• Protect and restore forests, wetlands, and farmland via private stewardship incentives and new State regulations.
  • Reduce coastal and inland flooding risks with accelerated floodplain assessments, dam removals, at-risk infrastructure relocation, and State building code update accounting for sea-level rise and riverine flooding.
  • Establish a bond (“Clean Air, Clean Water, and Green Jobs Bond Act” in 2022) to fund green buildings/infrastructure, ecological restoration, harmful algal bloom abatement, open space preservation, etc.
  • Improve the reliability of the energy system, from utility substations to electric vehicle (EV) charging infrastructure, for grid outages and extreme weather events.
  • Empower communities with technical guidance and consolidated funding for transit-oriented development, local climate actions, zoning updates, and climate risk considerations in permits and environmental reviews.

Who Benefits?

The simple answer is theoretically everyone long-term. The most compelling benefits range from reliable energy to improved public health to new job opportunities. However, there must be safeguards to ensure that these benefits are enjoyed equitably – especially in disadvantaged communities that are more likely to experience disproportionately high pollution levels and flood and heatwave vulnerabilities due to discriminatory practices such as redlining or gentrification. One such safeguard approach is to require a minimum of such benefits to be allocated to the typically underserved. In New York, at least 35 percent of renewable energy and climate resilience investments must serve the disadvantaged communities.

Careful consideration of environmental justice paired with technical expertise and grant writing savviness is essential to any municipality or governmental agency undertaking a project to further its climate resilience – such as shoreline stabilization, invasive species control, climate action planning, or building code update. Private developers in the renewable energy and affordable housing industries are already heeding this call as they attempt to future-proof their portfolio of assets by avoiding floodplains or installing geothermal heat pumps. The time is now for an all-hands-on-deck approach, including LaBella’s climate resilience task force – a dedicated team of engineers, scientists, architects, community planners, and other technical specialists ready to tackle the challenges brought on by climate change.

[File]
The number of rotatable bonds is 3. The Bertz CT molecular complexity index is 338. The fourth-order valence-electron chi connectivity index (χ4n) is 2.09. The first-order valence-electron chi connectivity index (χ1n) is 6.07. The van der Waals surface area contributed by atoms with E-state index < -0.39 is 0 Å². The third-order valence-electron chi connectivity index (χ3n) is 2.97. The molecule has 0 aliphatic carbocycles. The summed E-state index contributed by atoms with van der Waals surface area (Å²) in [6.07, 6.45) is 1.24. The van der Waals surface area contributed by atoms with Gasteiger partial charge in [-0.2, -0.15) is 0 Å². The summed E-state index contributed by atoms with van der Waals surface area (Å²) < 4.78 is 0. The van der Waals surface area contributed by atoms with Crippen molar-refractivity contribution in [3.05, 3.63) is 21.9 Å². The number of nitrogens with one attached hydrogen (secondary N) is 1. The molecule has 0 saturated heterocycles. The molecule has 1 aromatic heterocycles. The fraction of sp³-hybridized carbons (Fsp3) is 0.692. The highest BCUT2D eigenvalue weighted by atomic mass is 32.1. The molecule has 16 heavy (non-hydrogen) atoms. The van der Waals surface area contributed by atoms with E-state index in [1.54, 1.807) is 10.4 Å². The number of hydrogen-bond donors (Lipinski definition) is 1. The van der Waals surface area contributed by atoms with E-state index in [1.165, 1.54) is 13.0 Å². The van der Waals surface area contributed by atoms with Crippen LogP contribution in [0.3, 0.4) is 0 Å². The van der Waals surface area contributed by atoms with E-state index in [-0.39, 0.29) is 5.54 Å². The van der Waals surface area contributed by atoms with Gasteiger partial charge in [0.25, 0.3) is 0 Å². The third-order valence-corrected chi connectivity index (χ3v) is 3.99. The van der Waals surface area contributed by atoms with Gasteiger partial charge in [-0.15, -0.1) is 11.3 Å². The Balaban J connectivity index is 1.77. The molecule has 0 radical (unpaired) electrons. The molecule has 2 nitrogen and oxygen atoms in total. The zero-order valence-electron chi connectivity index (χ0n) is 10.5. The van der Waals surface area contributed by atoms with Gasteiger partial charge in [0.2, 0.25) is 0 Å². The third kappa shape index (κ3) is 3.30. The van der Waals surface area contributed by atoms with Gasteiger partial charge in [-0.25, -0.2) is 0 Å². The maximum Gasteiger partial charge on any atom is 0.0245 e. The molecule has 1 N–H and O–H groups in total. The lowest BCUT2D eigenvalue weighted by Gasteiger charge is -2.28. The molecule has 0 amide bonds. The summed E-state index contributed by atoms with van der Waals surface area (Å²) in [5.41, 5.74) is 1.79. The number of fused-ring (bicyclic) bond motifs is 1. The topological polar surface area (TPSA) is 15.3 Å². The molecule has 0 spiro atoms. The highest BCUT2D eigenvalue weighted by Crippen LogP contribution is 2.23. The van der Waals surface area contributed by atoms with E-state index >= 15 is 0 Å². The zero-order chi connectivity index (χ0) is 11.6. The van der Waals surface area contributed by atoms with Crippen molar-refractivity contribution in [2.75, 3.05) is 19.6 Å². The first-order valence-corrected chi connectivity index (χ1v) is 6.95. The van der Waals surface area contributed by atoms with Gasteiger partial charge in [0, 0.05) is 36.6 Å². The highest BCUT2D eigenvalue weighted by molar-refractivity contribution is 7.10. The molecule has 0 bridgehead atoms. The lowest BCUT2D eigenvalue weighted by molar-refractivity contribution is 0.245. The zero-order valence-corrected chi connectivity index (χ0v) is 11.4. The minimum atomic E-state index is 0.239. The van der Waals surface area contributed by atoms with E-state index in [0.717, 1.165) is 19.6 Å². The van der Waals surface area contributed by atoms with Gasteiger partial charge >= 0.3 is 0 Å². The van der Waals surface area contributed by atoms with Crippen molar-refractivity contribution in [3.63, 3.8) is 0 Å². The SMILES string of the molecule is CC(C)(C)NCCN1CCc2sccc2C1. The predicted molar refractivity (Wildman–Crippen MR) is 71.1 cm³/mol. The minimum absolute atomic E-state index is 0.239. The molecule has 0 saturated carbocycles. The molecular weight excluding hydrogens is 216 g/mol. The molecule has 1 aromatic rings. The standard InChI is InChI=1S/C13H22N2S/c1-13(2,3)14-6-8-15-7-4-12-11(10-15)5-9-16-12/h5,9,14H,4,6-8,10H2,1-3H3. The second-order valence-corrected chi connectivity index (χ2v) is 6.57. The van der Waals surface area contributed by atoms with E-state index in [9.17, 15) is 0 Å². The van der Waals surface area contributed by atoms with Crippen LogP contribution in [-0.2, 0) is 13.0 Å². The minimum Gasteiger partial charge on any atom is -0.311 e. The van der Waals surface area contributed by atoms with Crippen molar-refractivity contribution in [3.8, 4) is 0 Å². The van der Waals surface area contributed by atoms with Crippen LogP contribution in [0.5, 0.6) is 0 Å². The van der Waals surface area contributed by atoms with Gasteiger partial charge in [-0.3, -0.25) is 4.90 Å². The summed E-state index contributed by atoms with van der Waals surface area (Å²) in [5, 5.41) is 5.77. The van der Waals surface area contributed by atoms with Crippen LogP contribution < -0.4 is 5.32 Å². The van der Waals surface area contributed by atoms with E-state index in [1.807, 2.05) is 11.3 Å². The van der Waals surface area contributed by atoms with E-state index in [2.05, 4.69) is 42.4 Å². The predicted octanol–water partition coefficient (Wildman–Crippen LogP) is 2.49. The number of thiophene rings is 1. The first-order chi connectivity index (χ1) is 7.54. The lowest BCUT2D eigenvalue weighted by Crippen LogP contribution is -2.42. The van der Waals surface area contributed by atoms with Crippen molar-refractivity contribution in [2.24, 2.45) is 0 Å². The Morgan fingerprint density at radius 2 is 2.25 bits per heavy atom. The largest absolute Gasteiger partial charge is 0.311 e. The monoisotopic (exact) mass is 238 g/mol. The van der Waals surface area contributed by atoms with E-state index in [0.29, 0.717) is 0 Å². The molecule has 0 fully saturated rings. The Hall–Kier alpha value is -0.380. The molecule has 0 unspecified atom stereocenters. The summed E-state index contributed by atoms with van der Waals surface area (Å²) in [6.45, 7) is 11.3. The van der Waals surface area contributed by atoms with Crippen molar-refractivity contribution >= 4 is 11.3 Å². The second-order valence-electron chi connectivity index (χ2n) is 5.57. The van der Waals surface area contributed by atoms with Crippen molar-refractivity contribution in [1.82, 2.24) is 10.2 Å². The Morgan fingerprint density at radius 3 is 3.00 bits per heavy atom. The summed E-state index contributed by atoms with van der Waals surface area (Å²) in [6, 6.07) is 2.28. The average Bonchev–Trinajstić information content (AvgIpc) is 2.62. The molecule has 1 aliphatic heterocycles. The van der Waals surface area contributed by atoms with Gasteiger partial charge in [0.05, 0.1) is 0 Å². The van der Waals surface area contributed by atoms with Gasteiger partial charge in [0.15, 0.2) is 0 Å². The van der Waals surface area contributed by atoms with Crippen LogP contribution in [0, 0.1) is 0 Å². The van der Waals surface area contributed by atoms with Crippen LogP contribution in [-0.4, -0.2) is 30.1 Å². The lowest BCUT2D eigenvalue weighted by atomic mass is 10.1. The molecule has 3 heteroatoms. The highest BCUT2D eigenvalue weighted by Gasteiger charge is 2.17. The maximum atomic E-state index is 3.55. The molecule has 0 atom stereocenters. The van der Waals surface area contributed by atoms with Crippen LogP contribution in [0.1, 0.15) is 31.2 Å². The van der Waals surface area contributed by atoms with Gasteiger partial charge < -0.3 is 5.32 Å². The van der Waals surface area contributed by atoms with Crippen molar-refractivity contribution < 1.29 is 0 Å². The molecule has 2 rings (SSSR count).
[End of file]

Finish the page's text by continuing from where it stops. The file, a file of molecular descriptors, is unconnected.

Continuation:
For more specific information about individual east coast state climate change goals and action plans, check out the legislation updates discussed here.

For questions or a friendly chit-chat on all things related to climate resilience, please contact Jared Pristach at

About the Author
Jared Pristach, PE
Environmental Engineer

Jared is an Environmental Project Manager and Environmental Engineer responsible for the coordination and successful completion of climate resilience projects and solar array development. He currently manages the Brownfield Cleanup Program’s shoreline resilience and solar design projects. Jared’s project experience includes Phase I and Phase II Environmental Site Assessments; New York State Department of Environmental (NYSDEC) State Superfund projects, including remedial design and construction oversight; remedial systems operation and maintenance; green infrastructure design; civil engineering site design; shoreline and streambank resilience planning; and structural engineering design of recreational facilities.